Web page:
In the light of the increased danger of urban terrorism, many are re-evaluating whether or not such firearms deserve their place in our defensive battery.  I believe they do, because they can be concealed and carried where larger firearms can’t;  but at the same time I think it’s worth highlighting their limitations in the light of the increased threat, and perhaps switching to a more powerful weapon in the category to make up for them.

A pistol or revolver in a pocket is usually more difficult and, critically, much slower to draw than one in a holster on one’s belt.  In an emergency, the delay thus imposed may be crucial to your survival.  There’s also the factor of being close to one’s attacker.  Any delay in producing one’s weapon allows an attacker to get even closer.  Witness, for example, the Palestinian terrorist stabbing attacks in Israel over recent weeks – there are many videos of them on Youtube.  Note how quickly the attacks happened, and how little reaction time was available to the victims.  Some could not react in time to defend themselves.  In those respects, the Palestinian attacks are similar to many criminal attacks in the USA, particularly in an urban environment where criminal ‘flash mobs’ may spring up seemingly out of nowhere with little or no warning, or the ‘knockout game’ (a.k.a. ‘polar bear hunting’) may become a popular pastime among gang-bangers and thugs in your city.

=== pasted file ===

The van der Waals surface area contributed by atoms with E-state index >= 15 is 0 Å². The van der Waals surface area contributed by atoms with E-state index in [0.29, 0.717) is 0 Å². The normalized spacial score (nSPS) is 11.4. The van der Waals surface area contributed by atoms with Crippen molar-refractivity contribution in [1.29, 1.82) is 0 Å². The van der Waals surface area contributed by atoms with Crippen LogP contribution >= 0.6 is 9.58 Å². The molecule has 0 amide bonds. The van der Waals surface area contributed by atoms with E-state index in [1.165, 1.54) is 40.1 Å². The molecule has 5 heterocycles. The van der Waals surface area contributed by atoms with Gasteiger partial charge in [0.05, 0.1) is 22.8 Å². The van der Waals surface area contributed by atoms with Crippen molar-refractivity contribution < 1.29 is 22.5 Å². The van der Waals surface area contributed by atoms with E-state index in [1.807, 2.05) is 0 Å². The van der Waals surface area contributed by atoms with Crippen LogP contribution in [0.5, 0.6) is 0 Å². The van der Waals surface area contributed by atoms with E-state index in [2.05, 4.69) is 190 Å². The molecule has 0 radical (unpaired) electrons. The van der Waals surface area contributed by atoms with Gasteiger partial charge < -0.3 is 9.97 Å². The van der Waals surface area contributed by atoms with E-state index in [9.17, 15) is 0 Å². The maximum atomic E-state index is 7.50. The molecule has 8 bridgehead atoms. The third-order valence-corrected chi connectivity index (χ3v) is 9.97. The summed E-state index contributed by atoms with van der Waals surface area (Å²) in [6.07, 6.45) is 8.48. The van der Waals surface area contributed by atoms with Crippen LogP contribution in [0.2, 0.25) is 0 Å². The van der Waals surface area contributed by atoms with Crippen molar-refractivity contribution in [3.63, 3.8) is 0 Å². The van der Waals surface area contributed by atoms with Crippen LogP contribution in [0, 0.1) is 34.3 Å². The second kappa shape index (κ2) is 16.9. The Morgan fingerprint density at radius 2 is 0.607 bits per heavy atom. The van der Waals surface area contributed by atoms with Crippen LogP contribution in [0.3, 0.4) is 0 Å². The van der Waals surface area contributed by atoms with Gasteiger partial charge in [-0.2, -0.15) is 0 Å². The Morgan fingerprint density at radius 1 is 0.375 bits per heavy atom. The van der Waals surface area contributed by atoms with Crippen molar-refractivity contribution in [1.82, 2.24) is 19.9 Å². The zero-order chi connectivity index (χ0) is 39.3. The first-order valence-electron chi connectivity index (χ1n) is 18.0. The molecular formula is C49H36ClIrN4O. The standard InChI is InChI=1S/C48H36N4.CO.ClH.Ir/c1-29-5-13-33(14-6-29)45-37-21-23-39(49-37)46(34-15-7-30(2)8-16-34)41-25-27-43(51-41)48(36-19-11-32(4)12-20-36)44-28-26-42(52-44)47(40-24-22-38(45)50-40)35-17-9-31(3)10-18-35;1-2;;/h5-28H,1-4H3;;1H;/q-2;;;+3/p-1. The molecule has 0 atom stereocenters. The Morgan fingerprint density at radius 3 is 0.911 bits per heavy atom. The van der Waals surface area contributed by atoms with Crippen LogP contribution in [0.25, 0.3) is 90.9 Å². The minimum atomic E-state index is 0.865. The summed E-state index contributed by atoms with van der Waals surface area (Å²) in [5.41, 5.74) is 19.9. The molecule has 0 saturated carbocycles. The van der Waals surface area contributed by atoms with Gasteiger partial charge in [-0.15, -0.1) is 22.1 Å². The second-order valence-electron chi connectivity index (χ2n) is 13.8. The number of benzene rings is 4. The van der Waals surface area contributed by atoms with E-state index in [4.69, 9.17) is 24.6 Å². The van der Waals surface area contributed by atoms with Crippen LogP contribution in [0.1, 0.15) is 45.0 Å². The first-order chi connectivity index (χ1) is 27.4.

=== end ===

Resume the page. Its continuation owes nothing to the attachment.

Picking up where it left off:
If I’m subject to a close-range attack of that sort, I need to have a weapon that will stop the attack as quickly as possible.  The energy-limited, lower-power cartridges of the typical pocket pistol are less than optimum in such a scenario.  Furthermore, the smaller weapon is usually slower and more difficult to produce and use to maximum effect.  Those problems add up to a serious handicap in such a situation.

I want to improve my chances of survival.  I’ve therefore decided to carry a more powerful pocket pistol, chambered for the venerable .45 ACP cartridge, to give myself more of an edge in such situations.  The advantages of the bigger, heavier round have been discussed before;  see in particular Jim Higginbotham’s excellent perspective, quoted in this article.  Here’s the gist of his findings: